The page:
Source: The Sunday Times, Jun 19, 2011
Sympathy knows no borders
Foreign maids are no less deserving of help and understanding
By Lee Wei Ling
Sympathy knows no borders
Our Indonesian maid Siti has worked for my family for more than three years. She is a small woman, no taller than 1.42m, and slender. She understands English but does not speak it fluently. So I practise my Bahasa Indonesia with her.
From the moment she came to our house, she impressed us with her diligence.
She is awake and working by 5am. She puts away the crockery that had been washed and left to dry after dinner the previous day. Before dawn has arrived, she would have swept the area around our house.
She would clean and tidy our rooms whenever we are out. She would vacuum all our carpeted areas every day. She does her work conscientiously without trying to impress us. We were happy with her but I noticed that she often looked sad.
One day, I asked her about her family and her life in Java. She said her home was in a town called Banyuwangi, near Surabaya, where her father planted padi on a rented field. He also planted vegetables, and reared chickens and sheep. Yet they were so poor they were able to eat meat no more than three or four times a year. Their main source of protein was tempeh, a traditional soya product originally from Indonesia.
She told me that her elder daughter aged 18 had graduated from school and could work as a junior pharmacist. But she hoped to go to university to study pharmacology and was waiting for her entrance examination results just then.
Siti’s son was in eighth grade and doing well. He also hoped to get into university.
Life has been unkind to Siti. After graduating from 12th grade, she got a job in a tuna factory, packing tuna. There she met her future husband, a fisherman from a kampung two hours away from Banyuwangi by car.
Ten years after they married, her husband said he was bored with packing tuna and asked his wife for $1,000 to pay an agent to find him a job overseas. He went to Malaysia.
Siti phoned him several times but he did not answer her calls or write to her. A year after he left, he returned to Banyuwangi. By then, Siti was working in Singapore.
A month after he returned, he brought another woman to his daughter’s school, introduced the stranger to his daughter, and told her this was her mother. The daughter cried and refused to greet or talk to the woman, and telephoned her mother to inform her of what happened. Siti was heartbroken.
Now she was alone in providing for her children. She continued to work in Singapore to earn money. Meanwhile, her husband, who had not yet divorced her, began a new family in her village.
As she related all this to me, her eyes brimmed with tears, but she blinked them back. I told her that if she were properly divorced she could remarry, but she dismissed the idea. Her children are now the centre of her world.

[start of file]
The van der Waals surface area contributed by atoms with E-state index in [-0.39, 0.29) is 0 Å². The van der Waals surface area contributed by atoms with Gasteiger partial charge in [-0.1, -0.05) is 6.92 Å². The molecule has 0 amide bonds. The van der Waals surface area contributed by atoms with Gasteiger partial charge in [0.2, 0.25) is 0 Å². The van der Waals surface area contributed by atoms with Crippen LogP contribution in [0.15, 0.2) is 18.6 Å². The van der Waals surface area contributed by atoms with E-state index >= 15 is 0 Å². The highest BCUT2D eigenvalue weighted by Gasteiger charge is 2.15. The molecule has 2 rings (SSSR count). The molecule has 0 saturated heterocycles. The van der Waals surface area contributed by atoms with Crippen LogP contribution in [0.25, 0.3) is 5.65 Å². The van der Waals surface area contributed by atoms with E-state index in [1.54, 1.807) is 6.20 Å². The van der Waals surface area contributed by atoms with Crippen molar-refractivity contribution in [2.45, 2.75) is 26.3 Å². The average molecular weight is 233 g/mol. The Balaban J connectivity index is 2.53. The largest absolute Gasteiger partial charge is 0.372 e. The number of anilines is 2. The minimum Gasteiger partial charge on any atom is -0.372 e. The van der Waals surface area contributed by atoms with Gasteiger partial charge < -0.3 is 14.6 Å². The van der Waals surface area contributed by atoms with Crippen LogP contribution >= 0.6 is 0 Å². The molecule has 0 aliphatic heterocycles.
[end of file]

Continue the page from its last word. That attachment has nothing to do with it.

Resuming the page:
When she first joined our household, my mother was still alive. Together with another maid and a nurse, Siti helped to wash, turn and feed my mother, who was bed-ridden. It was tiring work. Siti never complained.
I took a liking to her and gave her dresses, blouses, and T-shirts that her daughter could wear at university. I also gave her vouchers that I had for a department store.
My daily routine is variable and I have no definite meal times. In the case of our previous maid, I did not want to inconvenience her, so I would ask for hard-boiled eggs with the yolks removed for my meal. A few weeks after Siti arrived at our household, without my asking, she began cooking proper meals for me and leaving them in the fridge for me to warm up when I was hungry.
When I was ill and resting in my room, and at most appearing once a day to get a bit of food and drink, she would notice it and alert my mother’s nurse so that somebody would check to see I was not seriously ill.
We had another maid, a Myanmar lawyer aged 29, who spoke better English than Siti did. One day, Siti told me how that maid had made disparaging remarks about her.
Siti had gone for cooking lessons from my paternal aunt, an excellent cook. When Siti tried to show the Myanmar maid how to cook Peranakan food, she felt insulted and belittled.
Initially, she appeared calm as she related to me what had happened. But soon her emotions got the better of her and she was trembling and crying.
I had noticed myself that the Myanmar maid was haughty in her interactions with Siti. I comforted Siti and told her that if one maid had to go, we would keep her. Eventually, she calmed down.
We later returned the Myanmar maid to the maid agency and got a 29-year-old Indonesian in her stead. This new maid is younger than Siti, so treats Siti as her elder sister. So now, all is fine on the domestic front.
I write this simple and perhaps common story to remind readers that foreign maids have often suffered either emotionally and/or physically. That they are not Singaporeans does not mean they do not deserve our sympathy and our help.
The recent suicide of a 26-year-old Indonesian maid who had failed her English literacy test thrice is a tragedy. Perhaps the exam should go back to the old form that Siti had taken. There were pictures in addition to the questions in English. Both of our Indonesian maids and I felt very sorry for that preventable death.